As I read this article, red lights and sirens started going off in my head. Why? I cannot possibly imagine that this sort of financial frenzy has any positive connotations for the equity markets:
"You want a Mehretu? A Hirst? A Koons? Fat chance. A much-watched lawsuit is exposing the painful truth of this overheated market: It takes more than money to buy a hot piece of art . . ."
"[A] courtroom battle has become an object of fascination in the art world. That may be because it reflects an increasingly common collector’s predicament—at its heart, it’s about someone’s being denied the opportunity to obtain what he can patently afford. The contemporary-art market hasn’t been this overheated since Soho circa 1989. Nowadays, hedge-fund billionaires who stroll into Chelsea galleries seeking work by Damien Hirst, Jeff Koons, or Cecily Brown quickly discover that money alone won’t help them get it. There is, more than ever, a waiting list, and more to the point, a pecking order within the list, which vaults some collectors above others.
When did collecting art become such a maddening exercise for wealthy collectors, akin to having to go before picky co-op boards only to be rejected over and over again? Even Rembrandt and Dürer had waiting lists. But “lists for younger artists are a much more recent phenomenon,” says Chelsea dealer Barbara Gladstone. “It’s a function of this excitable market.” People on Wall Street are seeking contemporary-art trophies—and waiting lists make works even more enticing to obtain. It sounds familiar, and naturally everyone wonders when this bubble will burst. Right now “feels like the last days of the Roman Empire,” says private-art curator Todd Levin. “Compared to the eighties, it’s a much broader group with much more money”—though some of the people are the same ones who bought art the last time around."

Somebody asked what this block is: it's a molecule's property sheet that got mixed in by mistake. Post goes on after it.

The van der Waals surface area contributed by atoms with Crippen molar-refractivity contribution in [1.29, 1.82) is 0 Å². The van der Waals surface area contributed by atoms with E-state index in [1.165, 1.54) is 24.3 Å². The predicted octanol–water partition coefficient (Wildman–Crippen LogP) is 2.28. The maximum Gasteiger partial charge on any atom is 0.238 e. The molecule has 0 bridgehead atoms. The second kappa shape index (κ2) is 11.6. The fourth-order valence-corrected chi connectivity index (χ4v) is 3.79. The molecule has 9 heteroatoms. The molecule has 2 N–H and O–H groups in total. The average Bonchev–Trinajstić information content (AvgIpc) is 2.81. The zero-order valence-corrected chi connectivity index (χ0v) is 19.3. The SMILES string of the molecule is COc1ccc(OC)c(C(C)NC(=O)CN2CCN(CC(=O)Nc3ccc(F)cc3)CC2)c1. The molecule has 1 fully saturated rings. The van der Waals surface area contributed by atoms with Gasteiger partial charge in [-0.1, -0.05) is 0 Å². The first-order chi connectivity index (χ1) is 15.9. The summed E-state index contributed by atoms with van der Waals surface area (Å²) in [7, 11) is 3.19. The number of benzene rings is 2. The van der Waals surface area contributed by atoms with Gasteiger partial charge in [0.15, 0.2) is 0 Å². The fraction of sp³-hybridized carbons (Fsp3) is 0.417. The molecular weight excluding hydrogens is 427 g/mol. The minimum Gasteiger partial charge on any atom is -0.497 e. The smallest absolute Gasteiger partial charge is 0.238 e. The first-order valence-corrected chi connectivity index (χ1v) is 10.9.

Why is this not a good thing? Three reasons:
1) Wanton disrespect for money as an asset class, as depicted by mad bidding wars for unknown artists, typically only occurs when there is too much of a good thing around; I.E., when the Fed has cranked up money supply (think M2); That condition gets easily rectified by the Fed merely turning the spigot off, which I suspect is 6 months to 1 year away; It takes a little less than a quarter (2 months or so) for weak money supply to be fely by the market (See Mirror Image and Money Supply Peak discussions for more details);
2) Frenzied speculation in any significant market cannot be quarantined, as it is a condition of the mind, not the body. It has the disconcerting tendency to infect other markets;
3) Can a bifurcated economy the size of the United States continue indefinitely? Can Wal-Mart merely amble along, while — at the same time –high end art dealers blow the roof off the dump? I’m not at all sure what the answer to this one is . . .
As to the timing, I would guess — and its only a guess — that we will be approaching an equity climax sometime over the next 1 to 3 quarters.
In the scheme of things, this ranks somewhere below the Time Magazine naming Amazon’s Jeff Bezos its man of the year (late December 1999); The market peaked in March 2000.
What it will require is the speculation in other markets — art, commodities,real estate — to spill over into equities.
Make no mistake about this; It is a foreboding sign . . .
UPDATE: March 3, 2005, 10:13PM
Just glanced at today’s NYT. Page one story: A New Prince of Wall Street Buys Up Art
Pretty timely, huh?
She Can’t Be Bought
New York Magazine, March 7, 2005 issue